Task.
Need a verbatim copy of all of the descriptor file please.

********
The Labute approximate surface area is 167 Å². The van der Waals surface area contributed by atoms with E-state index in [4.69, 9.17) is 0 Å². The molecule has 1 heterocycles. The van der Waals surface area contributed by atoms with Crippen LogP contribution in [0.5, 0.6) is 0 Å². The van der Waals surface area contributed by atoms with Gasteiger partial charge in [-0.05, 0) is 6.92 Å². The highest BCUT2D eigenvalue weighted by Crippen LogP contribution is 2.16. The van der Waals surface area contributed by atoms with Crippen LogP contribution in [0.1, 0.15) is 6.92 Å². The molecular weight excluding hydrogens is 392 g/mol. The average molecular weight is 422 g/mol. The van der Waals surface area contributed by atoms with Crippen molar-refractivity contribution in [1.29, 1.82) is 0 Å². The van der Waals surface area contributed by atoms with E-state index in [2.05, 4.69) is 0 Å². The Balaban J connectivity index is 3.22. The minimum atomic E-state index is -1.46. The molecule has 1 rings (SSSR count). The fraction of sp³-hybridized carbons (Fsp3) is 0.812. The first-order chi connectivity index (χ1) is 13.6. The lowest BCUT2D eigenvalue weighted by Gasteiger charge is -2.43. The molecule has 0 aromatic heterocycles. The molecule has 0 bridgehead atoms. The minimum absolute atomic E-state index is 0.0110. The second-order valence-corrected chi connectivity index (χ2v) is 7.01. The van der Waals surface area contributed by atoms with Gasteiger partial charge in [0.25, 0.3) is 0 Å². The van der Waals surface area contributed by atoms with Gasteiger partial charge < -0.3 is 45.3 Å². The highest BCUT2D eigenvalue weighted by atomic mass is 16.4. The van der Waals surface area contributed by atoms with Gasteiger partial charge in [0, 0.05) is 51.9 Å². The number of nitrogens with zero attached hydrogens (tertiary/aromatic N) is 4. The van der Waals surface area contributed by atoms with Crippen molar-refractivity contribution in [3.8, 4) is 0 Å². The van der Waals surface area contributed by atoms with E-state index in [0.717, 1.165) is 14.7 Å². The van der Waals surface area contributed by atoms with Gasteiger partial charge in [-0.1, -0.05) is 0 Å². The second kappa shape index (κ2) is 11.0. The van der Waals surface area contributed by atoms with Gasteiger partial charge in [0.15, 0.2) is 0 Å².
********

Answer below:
The Labute approximate surface area is 167 Å². The van der Waals surface area contributed by atoms with E-state index in [4.69, 9.17) is 0 Å². The molecule has 1 heterocycles. The van der Waals surface area contributed by atoms with Crippen LogP contribution in [0.5, 0.6) is 0 Å². The van der Waals surface area contributed by atoms with Gasteiger partial charge in [-0.05, 0) is 6.92 Å². The highest BCUT2D eigenvalue weighted by Crippen LogP contribution is 2.16. The van der Waals surface area contributed by atoms with Crippen LogP contribution in [0.1, 0.15) is 6.92 Å². The molecular weight excluding hydrogens is 392 g/mol. The average molecular weight is 422 g/mol. The van der Waals surface area contributed by atoms with Crippen molar-refractivity contribution in [1.29, 1.82) is 0 Å². The van der Waals surface area contributed by atoms with E-state index in [2.05, 4.69) is 0 Å². The Balaban J connectivity index is 3.22. The minimum atomic E-state index is -1.46. The molecule has 1 rings (SSSR count). The fraction of sp³-hybridized carbons (Fsp3) is 0.812. The first-order chi connectivity index (χ1) is 13.6. The lowest BCUT2D eigenvalue weighted by Gasteiger charge is -2.43. The molecule has 0 aromatic heterocycles. The molecule has 0 bridgehead atoms. The minimum absolute atomic E-state index is 0.0110. The second-order valence-corrected chi connectivity index (χ2v) is 7.01. The van der Waals surface area contributed by atoms with Gasteiger partial charge in [0.25, 0.3) is 0 Å². The van der Waals surface area contributed by atoms with Gasteiger partial charge < -0.3 is 45.3 Å². The highest BCUT2D eigenvalue weighted by atomic mass is 16.4. The van der Waals surface area contributed by atoms with Gasteiger partial charge in [0, 0.05) is 51.9 Å². The number of nitrogens with zero attached hydrogens (tertiary/aromatic N) is 4. The van der Waals surface area contributed by atoms with Crippen molar-refractivity contribution in [3.8, 4) is 0 Å². The van der Waals surface area contributed by atoms with E-state index in [0.717, 1.165) is 14.7 Å². The van der Waals surface area contributed by atoms with Gasteiger partial charge in [-0.1, -0.05) is 0 Å². The second kappa shape index (κ2) is 11.0. The van der Waals surface area contributed by atoms with Gasteiger partial charge in [0.15, 0.2) is 0 Å².